- Nicholas Kristof on Inequality The New York Times columnist argues that economic inequality causes a kind of "melancholy of the soul" for society at large. He cites a new study by British researchers that says inequality breeds "high rates of violent crime, high narcotics use, high teenage birthrates and even high rates of heart disease":
The heart of their argument is that humans are social animals and that in highly unequal societies those at the bottom suffer from a range of pathologies. For example, a long-term study of British civil servants found that messengers, doormen and others with low status were much more likely to die of heart disease, suicide and some cancers and had substantially worse overall health.
- David Ignatius on America's Military Investments The Washington Post columnist worries that our military is spending too much on what it doesn't need and not enough on what it desperately needs:
What worries me is that even as the military looks forward, the brass is still clamoring to build the legacy systems - think aircraft-carrier battle groups - that will soon be vulnerable to the new weapons. It's as if the Pentagon were trying to be the old IBM, running big, clunky mainframes while trying to be an Apple-like innovator. We can't afford to do both.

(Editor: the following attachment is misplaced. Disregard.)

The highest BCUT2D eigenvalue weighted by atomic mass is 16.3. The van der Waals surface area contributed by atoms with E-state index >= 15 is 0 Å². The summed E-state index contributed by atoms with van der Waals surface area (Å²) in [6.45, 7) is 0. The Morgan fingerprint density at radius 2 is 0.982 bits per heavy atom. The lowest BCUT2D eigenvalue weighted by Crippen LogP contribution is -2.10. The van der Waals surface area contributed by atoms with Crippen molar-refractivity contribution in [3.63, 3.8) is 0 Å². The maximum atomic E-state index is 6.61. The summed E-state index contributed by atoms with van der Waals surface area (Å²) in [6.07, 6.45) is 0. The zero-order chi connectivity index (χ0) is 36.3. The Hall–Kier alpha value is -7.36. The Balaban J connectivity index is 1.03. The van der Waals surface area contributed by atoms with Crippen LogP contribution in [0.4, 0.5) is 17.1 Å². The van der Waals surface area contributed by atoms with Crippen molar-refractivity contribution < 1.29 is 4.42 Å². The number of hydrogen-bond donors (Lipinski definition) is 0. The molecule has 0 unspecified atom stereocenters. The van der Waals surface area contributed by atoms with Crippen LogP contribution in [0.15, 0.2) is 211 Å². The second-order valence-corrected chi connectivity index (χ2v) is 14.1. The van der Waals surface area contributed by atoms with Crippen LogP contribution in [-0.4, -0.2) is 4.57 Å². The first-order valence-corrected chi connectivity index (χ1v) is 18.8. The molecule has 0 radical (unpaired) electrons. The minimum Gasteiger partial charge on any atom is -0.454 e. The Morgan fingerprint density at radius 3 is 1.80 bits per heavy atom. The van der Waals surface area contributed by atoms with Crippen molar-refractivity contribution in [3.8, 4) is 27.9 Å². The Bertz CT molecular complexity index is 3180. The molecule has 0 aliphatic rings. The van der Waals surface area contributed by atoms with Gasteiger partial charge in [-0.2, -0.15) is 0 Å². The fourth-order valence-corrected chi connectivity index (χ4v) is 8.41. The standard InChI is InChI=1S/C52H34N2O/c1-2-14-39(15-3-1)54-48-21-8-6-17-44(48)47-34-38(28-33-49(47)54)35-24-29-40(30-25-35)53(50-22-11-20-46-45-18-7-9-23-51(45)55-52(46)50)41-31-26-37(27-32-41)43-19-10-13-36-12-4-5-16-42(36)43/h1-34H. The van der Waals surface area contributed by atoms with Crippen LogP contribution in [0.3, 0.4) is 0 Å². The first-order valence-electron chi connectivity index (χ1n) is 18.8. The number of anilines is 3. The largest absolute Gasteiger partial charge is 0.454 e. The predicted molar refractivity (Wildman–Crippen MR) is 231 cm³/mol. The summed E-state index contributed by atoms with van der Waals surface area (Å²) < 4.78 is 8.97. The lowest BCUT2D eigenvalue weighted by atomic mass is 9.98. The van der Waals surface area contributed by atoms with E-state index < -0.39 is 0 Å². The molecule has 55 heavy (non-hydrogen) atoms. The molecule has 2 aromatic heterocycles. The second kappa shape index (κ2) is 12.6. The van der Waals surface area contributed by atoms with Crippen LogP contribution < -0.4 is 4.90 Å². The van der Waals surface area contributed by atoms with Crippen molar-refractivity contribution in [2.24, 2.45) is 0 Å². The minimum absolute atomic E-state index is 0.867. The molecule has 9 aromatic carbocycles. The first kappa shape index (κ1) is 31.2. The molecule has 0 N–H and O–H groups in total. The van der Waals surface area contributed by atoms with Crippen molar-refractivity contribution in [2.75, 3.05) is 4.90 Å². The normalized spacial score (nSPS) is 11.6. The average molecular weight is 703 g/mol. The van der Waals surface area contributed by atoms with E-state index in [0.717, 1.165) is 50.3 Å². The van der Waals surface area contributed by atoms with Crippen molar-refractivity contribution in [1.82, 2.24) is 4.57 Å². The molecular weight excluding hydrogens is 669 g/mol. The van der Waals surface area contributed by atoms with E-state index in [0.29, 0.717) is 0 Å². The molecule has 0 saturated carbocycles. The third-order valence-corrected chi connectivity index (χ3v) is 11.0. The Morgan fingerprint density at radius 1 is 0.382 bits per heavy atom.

- Dave Barry on Why 2010 Sucked The Miami Herald columnist ticks off a laundry list of unfortunate events. Here's a mere glimpse of what happened outside the U.S.:
Last month, when you struck your tax deal with Republican leaders, you said you were negotiating with “hostage takers.” In the future, please choose your metaphors more carefully. Republicans are not terrorists. They are not the enemy. Like you, they love their country, and they want what is best for the American people. They just have a different judgment about what that is. Let me propose a New Year’s resolution for you: Have a beer with a Republican at least once a week. The two of you won’t necessarily agree, but you might end up with a bit more respect for each other’s differences.
- Robert Reich on the Dreary Future of Bipartisanship The former secretary of labor under President Clinton argues that Republicans will push a far-right agenda that will gridlock Congress. By pushing for unattainable goals like a flat tax, cuts on Social Security and a repeal of the President's health care bill—nothing will get done:
Don't believe what you hear about bipartisanship, at least when it comes to who gets what. The only way we'll see more bipartisanship in 2011 will be if more Democrats join Republicans to further entrench power and privilege in America. But that's not the kind of bipartisanship we need.